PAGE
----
Memories of Women

Narrated by Seyyed Bibi Mousavi

Compiled by: Faezeh Sasanikhah
Translated by: Fazel Shirzad


I had a small child, my husband was also at the front. I heard that women go to Shahid Kalantari Hospital and wash the clothes of the wounded. I was so sad that I couldn't go. One day, a loudspeaker announced in the street that they need blankets and bedding for the hospital. I folded five or six clean sheets and put them on two blankets. I opened the tent and put it under my armpit. I took the blankets on my shoulders and moved. I walked half an hour in a quarter of an hour until I reached Shahid Kalantari Hospital. It was as if I had gone to the front line; Men and women were fighting in basij and khaki clothes. It was hard for me to leave. I wanted to do something for the front. I returned home anyway. I saw the neighbor lady in front of the door. The conversation started. He said: "My sister's husband is a doctor. He was sent from Mashhad to field hospitals. He keeps coming here."

He told me that they need clean bedding and blankets there. I told him: "When he comes, tell him to bring hospital clothes and bedclothes so that I can wash." Two or three days later they knocked on the door. I went to go out. A pickup truck was standing in front of the door. I couldn't believe it. Army bags were taken out of the car. The doctor told me: "When I come back in a day or two, I will take them with me."

Tears of joy gathered in my eyes. I said: "God bless you. You bet!"

I took them and put them in the yard. Each bag was full of military blouses and pants. They were dry from blood. I heard that stains are removed better with cold water. I washed them with cold water and soap so that no stains remain on them. Some clothes had holes. I cried when I saw them. It was clear that the bullet or shrapnel passed through these holes and injured the thin body of the youth. By the evening, I washed everything and spread it on the ropes. Because I was not used to washing clothes at the same time. My wrist hurt. The next day I patched the holes. I folded and put them inside the washed bags. I went to the neighbor's house and thanked him. I also gave the doctor three or four packages of fab and soap. I said: "Take these." It will definitely be needed there."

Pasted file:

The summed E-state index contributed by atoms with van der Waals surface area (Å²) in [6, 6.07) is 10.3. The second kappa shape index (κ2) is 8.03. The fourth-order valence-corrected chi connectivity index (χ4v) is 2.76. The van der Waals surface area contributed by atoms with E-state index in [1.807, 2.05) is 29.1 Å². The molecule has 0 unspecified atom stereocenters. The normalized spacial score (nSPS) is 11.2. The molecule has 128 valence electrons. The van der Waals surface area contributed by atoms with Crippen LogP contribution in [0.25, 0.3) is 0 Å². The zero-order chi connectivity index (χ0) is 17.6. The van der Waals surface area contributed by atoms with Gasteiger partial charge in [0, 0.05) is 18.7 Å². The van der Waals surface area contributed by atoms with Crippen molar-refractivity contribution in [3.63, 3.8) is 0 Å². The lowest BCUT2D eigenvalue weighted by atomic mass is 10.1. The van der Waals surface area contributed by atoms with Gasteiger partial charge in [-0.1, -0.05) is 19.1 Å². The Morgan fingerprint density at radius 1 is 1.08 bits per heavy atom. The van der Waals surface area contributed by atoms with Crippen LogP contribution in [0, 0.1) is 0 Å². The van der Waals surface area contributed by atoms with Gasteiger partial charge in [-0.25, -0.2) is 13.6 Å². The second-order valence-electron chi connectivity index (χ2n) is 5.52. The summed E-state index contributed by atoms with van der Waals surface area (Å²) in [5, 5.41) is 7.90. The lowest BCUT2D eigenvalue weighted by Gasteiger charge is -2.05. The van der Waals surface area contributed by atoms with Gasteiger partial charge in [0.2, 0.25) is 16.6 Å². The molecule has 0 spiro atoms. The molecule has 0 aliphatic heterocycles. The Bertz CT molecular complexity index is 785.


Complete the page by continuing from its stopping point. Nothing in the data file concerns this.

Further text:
The doctor promised to bring me clothes whenever he comes. Alhamdulillah, he sent me the clothes of the wounded and doctors every week. Some ladies from the neighborhood came to my house. The ropes were full of military uniforms. They said to me: "Sir, where did you get all these military uniforms?"

I said: "These are the clothes of the fighters."

One of them said: "I swear to you, whenever you want to wash, tell me to come and help."

I understood him. It was the same as me. I told him: "Don't worry."

It was winter. My husband, Mohammad Karim, arrived from the front. He had several bags. I said to him: "What?! Did you bring the dirt from the front?"

He said: "The comrades made a trench in the rain. All the clothes are dirty. I collected most of it and brought it. It's a shame, the weather is cold and once you..."

He lowered his head. I did not let him continue. I told him: "It is my honor to wash these clothes." What could be better than this?!"

That night, I washed them several times with water. Then I put it in washing liquid until morning. In the morning, I washed them as clean as if they had just bought them.

I really wanted to become a martyr, but I didn't. Saddam had tanks, cannons and missiles, and we love the revolution and the leader. That's why we worked with enthusiasm and were not afraid of the enemy. I had three children then. I also got pregnant during the war. Damn Saddam kept dropping bombs and rockets. I never left the city. The door of my house was open to every warrior and passerby. I was happy to host the comrades and wash the clothes of the wounded. After some time, my son Mohammad also went to the front. Muhammad[1] thanked me for washing the clothes of the fighters and kept kissing my hand and saying: "This hand is for the martyrs." Kissing him will do me good." He was martyred on the last day of 66 in the western region. His body remained in the area. When they brought me his bag, there was a shirt in it. There was no hope for my son to return. We buried his shirt so that I have a memorial of him. We changed places. I would kiss his tombstone. I owed it to him, he had made me a martyr's mother.[2]


[1] Mohammad Segund was martyred on March 30, 1366 in Sir Pol Zahab and is still immortal.

[2] Source: Miralali, Fatemeh Sadat, The Pool of Blood, Narrative of Andimeshk women about washing clothes in the holy city, Tehran, Rah Baz Publishing House, 2019, p. 389.

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